A number of unusual signs point to the possibility that missing millionaire Guma Aguiar could be hiding out in the Netherlands, according to his wife's attorney.
Aguiar, 35, was last seen June 19 in Fort Lauderdale, Fla. Early the next morning, his 31-foot fishing boat, the T.T. Zion, washed up on a Fort Lauderdale beach with the engine running and lights on, but no sign of its Brazilian-born owner.
Speculation that Aguiar could still be alive has surrounded this mysterious case ever since his disappearance. The troubled millionaire had a history of legal problems and psychiatric issues.
Attorneys have been eager to interview Aguiar's associates, friends and family members. Ellen Aguiar has been deposed and maintains she does not know anything about her son's disappearance, according to attorney William Scherer, but an attempt to interview Aguiar's sister Angelika Aguiar Drew took a baffling turn.
In response to a subpoena to appear in court for a deposition, Aguiar's sister sent the court an affidavit from the Netherlands.
"She sent the Florida court an affidavit signed in the Netherlands that she intends to move her residence or has moved her residence to the Netherlands," Scherer told ABCNews.com.
Scherer represents Aguiar's wife, Jamie Aguiar. His sister Angelika Aguiar Drew is married to Corey Drew, whom Scherer calls "one of [Guma's] insiders all along."
"Angelika and Corey have indicated that they want to move or have moved to the Netherlands. They're trying to avoid us, taking this deposition and being subject to Florida court," Scherer said. "So she filed this affidavit and then we are wondering, 'What's the Netherlands?'"
After looking into the Netherlands, Scherer claims he discovered that another one of Aguiar's "very close business associates" has also relocated to the Netherlands. Scherer declined to give the associate's name, but the information has left him baffled.
"Why are they all going to the Netherlands? What's going on there? We haven't been able to get them under oath to ask them," he said. "This all may be a coincidence, but it may not be."
Police have investigated Aguiar's disappearance as a missing person case. While some have suggested that the financially and mentally troubled millionaire may have committed suicide, no body has been found. There have also not been any reported sightings of Aguiar.
"There's all sorts of possibilities that could play in here," Fort Lauderdale Police Det. Travis Mandell told "Good Morning America" in July. "We don't know exactly what occurred out there on the ocean."
"With [Aguiar's] amount of means and what he is able to do, it would be quite easy for him to stage his own disappearance, and it would be very difficult for us to find him," Mandell said.
The U.S. Coast Guard's search for Aguiar found nothing, but Jamie Aguiar will continue to search for her husband, according to ABC News' Miami affiliate WPLG-TV.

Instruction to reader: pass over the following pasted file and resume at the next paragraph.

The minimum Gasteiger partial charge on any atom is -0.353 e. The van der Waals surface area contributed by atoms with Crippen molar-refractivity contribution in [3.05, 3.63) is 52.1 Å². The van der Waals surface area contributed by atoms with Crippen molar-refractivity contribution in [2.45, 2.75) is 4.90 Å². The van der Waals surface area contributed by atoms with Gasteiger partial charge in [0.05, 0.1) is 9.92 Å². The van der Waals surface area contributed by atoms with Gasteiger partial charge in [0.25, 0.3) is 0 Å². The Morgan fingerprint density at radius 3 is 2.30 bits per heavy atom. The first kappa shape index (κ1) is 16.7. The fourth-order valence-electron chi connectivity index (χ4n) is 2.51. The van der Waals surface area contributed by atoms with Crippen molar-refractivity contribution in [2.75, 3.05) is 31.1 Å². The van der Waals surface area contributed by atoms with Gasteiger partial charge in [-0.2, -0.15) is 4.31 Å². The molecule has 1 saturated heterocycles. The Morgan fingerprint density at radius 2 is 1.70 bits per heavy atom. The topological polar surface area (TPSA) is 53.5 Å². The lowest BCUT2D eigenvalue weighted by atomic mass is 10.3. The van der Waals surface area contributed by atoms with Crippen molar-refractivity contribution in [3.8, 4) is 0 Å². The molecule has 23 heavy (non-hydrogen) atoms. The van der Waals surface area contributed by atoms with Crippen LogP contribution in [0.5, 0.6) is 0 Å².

Experts who examined GPS data from Aguiar's boat have said it could suggest a scenario in which he jumped ship and boarded a waiting boat mid-sea.
When asked if there are any other indications that Aguar could be alive, Scherer said, "I can't say. There's more stuff."
"Look, we're trying very hard to represent this lady and those children," he said. "We're trying to learn everything we can learn. We're being stonewalled by the family, and we're trying to do the best we can within the facts that we have at hand."
The attorney for Aguiar's mother did not immediately respond to request for comment. Corey and Angelika Drew could not be reached for comment.
With the holiday season upon Jamie Aguiar and her four children, Scherer said that the Netherlands connection gives her hope.
"It gives my client hope that her husband is still alive, which if he is still alive, that's wonderful, but if he's not, that's a terrible thing to drag her through," Scherer said. "It's just a tough situation for the young lady. She's holding up great but it's not easy. Things like this are tough on her and her kids."
Jamie Aguiar has put her large home up for sale along with the family's boat.
"Jamie wants to sell. She wants to get away from the memories of it," Scherer said. "At the same time, she's faced with looking at litigation that's going on that may impoverish the whole family."
Guma Aguiar's federal case against his uncle Thomas Kaplan is set to begin in March; the two are in a nasty legal battle over the division of assets after the $2.5 billion sale of their Texas-based energy company. A conservator has been appointed to stand in for Aguiar.
In the meantime, Scherer is left puzzled by what it means that one of Aguiar's two sisters is relocating to the Netherlands and "avoiding" her legal responsibilities.
"The two sisters would be claimants if Guma is deceased. If he died on that night, the sisters are beneficiaries under the estate," he said. "You're wondering, why are they trying to run up all these expenses for the estate? They're diminishing their own share. And then you wonder, if that's so, maybe he's not dead. I don't know. And we don't know. It's a lot of speculation, but it's worrisome."